To treat chronic sinusitis, Texas Health Arlington Memorial
Hospital is pleased to inform offer new form of minimally
invasive sinus surgery - the Relieva Balloon
SinuplastyTM system - is now performed on site.
What is chronic sinusitis?
Chronic sinusitis is an inflammation of the sinus lining lasting
three months or more, and is one of the most commonly diagnosed
chronic illnesses. It is most commonly caused by bacterial, viral
and/or microbial infections. Structural issues, such as blockage
of the sinus opening, can also lead to chronic sinusitis. If the
opening is closed, normal mucus drainage may not occur. This
condition may lead to infection and inflammation of the sinuses.
Common signs and symptoms of chronic sinusitis include:
- Facial pain and pressure
- Nasal congestion or fullness
- Difficulty breathing through the nose
- Discharge of yellow or green mucus from the nose
- Teeth pain
- Loss of the sense of smell or taste
- Sore throat
- Bad breath
What are my treatment options for chronic
Until recently, treatment for chronic sinusitis has been limited
to medical therapy or conventional surgery, including Functional
Endoscopic Sinus Surgery (FESS). Medical therapy, such as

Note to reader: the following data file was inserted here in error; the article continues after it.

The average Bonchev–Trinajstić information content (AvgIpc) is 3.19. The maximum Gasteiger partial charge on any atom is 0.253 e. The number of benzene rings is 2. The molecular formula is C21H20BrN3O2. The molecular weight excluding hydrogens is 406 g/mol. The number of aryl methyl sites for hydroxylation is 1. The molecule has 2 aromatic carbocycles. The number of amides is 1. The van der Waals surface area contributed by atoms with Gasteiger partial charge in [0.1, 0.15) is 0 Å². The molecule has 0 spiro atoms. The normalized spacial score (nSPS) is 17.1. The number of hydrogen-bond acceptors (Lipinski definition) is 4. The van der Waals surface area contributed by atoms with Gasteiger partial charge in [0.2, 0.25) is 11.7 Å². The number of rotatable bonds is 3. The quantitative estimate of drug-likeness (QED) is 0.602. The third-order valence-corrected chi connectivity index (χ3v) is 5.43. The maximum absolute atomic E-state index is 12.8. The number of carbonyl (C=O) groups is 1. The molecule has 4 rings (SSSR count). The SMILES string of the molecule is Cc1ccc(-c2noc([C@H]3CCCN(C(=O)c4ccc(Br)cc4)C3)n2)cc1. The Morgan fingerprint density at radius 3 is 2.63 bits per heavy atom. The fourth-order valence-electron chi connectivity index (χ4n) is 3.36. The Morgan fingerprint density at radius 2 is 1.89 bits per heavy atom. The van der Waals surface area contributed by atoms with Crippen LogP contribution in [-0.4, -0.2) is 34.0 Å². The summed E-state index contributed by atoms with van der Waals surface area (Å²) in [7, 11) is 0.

antibiotics or topical nasal steroids, is often successful at
reducing mucosal swelling and relieving ostial obstructions.
However, for 20 to 25 percent of patients, medical therapy is not
adequate, and sinus surgery is their next hope in finding relief.
Unfortunately, FESS is a major operation that requires tissue and
bone removal to open up blocked sinus passageways. Thanks to
Balloon SinuplastyTM, however, patients now have a minimally
invasive option, which means less bleeding and a reduced recovery
What is Balloon SinuplastyTM and how does it
Balloon SinuplastyTM is a new,
minimally invasive sinus procedure that allows doctors to treat
sufferers of chronic sinusitis. Doctors thread a guidewire into
the target sinus to confirm safe and accurate placement, and then
slide a tiny balloon over the guidewire into the nostrils and up
to the area of blockage. Then they inflate the balloon just
enough to open the passageway. The balloon is then deflated and
removed. An irrigation catheter is placed over the sinus guide
wire into the target sinus, which is then irrigated. Then the
irrigation catheter is removed, leaving the nasal passage open
and the sinus cleared of mucus, allowing the return of sinus
drainage. There is little to no disruption to the mucosal lining.
How do I find out if I should consider it?
Talk with your primary care physician, and then ask for a
referral to an otolaryngologist (ear, nose and throat physician)
on the medical staff.